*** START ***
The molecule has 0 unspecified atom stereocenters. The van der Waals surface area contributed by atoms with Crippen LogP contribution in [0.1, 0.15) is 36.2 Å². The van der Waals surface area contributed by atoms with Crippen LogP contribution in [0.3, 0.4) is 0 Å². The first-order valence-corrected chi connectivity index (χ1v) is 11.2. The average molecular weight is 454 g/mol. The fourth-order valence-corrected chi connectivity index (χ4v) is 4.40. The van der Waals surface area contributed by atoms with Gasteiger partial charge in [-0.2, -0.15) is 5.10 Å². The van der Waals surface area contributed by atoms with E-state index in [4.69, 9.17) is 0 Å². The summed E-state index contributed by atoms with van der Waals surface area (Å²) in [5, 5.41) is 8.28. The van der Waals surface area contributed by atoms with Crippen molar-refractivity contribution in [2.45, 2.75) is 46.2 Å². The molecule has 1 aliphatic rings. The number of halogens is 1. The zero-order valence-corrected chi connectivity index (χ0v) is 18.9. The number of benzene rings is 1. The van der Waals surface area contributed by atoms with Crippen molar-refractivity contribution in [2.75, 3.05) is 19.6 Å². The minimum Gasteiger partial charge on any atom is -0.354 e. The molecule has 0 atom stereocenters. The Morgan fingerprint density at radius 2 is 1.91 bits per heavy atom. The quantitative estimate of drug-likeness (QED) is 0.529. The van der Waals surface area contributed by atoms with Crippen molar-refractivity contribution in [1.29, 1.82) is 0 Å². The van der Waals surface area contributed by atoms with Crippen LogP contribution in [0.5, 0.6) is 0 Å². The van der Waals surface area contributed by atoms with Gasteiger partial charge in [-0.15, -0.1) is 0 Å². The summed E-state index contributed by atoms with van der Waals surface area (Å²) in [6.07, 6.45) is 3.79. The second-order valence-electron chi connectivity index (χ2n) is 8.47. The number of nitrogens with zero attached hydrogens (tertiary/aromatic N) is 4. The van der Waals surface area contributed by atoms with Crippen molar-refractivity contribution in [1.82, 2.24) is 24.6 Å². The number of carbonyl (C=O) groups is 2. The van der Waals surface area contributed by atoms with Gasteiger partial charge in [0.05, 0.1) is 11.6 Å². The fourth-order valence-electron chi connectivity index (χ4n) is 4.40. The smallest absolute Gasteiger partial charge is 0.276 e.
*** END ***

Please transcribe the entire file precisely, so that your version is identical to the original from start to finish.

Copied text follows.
The molecule has 0 unspecified atom stereocenters. The van der Waals surface area contributed by atoms with Crippen LogP contribution in [0.1, 0.15) is 36.2 Å². The van der Waals surface area contributed by atoms with Crippen LogP contribution in [0.3, 0.4) is 0 Å². The first-order valence-corrected chi connectivity index (χ1v) is 11.2. The average molecular weight is 454 g/mol. The fourth-order valence-corrected chi connectivity index (χ4v) is 4.40. The van der Waals surface area contributed by atoms with Gasteiger partial charge in [-0.2, -0.15) is 5.10 Å². The van der Waals surface area contributed by atoms with E-state index in [4.69, 9.17) is 0 Å². The summed E-state index contributed by atoms with van der Waals surface area (Å²) in [5, 5.41) is 8.28. The van der Waals surface area contributed by atoms with Crippen molar-refractivity contribution in [2.45, 2.75) is 46.2 Å². The molecule has 1 aliphatic rings. The number of halogens is 1. The zero-order valence-corrected chi connectivity index (χ0v) is 18.9. The number of benzene rings is 1. The van der Waals surface area contributed by atoms with Crippen molar-refractivity contribution in [2.75, 3.05) is 19.6 Å². The minimum Gasteiger partial charge on any atom is -0.354 e. The molecule has 0 atom stereocenters. The Morgan fingerprint density at radius 2 is 1.91 bits per heavy atom. The quantitative estimate of drug-likeness (QED) is 0.529. The van der Waals surface area contributed by atoms with Crippen molar-refractivity contribution in [1.29, 1.82) is 0 Å². The van der Waals surface area contributed by atoms with Crippen LogP contribution in [0.5, 0.6) is 0 Å². The van der Waals surface area contributed by atoms with Gasteiger partial charge in [-0.15, -0.1) is 0 Å². The summed E-state index contributed by atoms with van der Waals surface area (Å²) in [6.07, 6.45) is 3.79. The second-order valence-electron chi connectivity index (χ2n) is 8.47. The number of nitrogens with zero attached hydrogens (tertiary/aromatic N) is 4. The van der Waals surface area contributed by atoms with Crippen molar-refractivity contribution in [1.82, 2.24) is 24.6 Å². The number of carbonyl (C=O) groups is 2. The van der Waals surface area contributed by atoms with Gasteiger partial charge in [0.05, 0.1) is 11.6 Å². The fourth-order valence-electron chi connectivity index (χ4n) is 4.40. The smallest absolute Gasteiger partial charge is 0.276 e.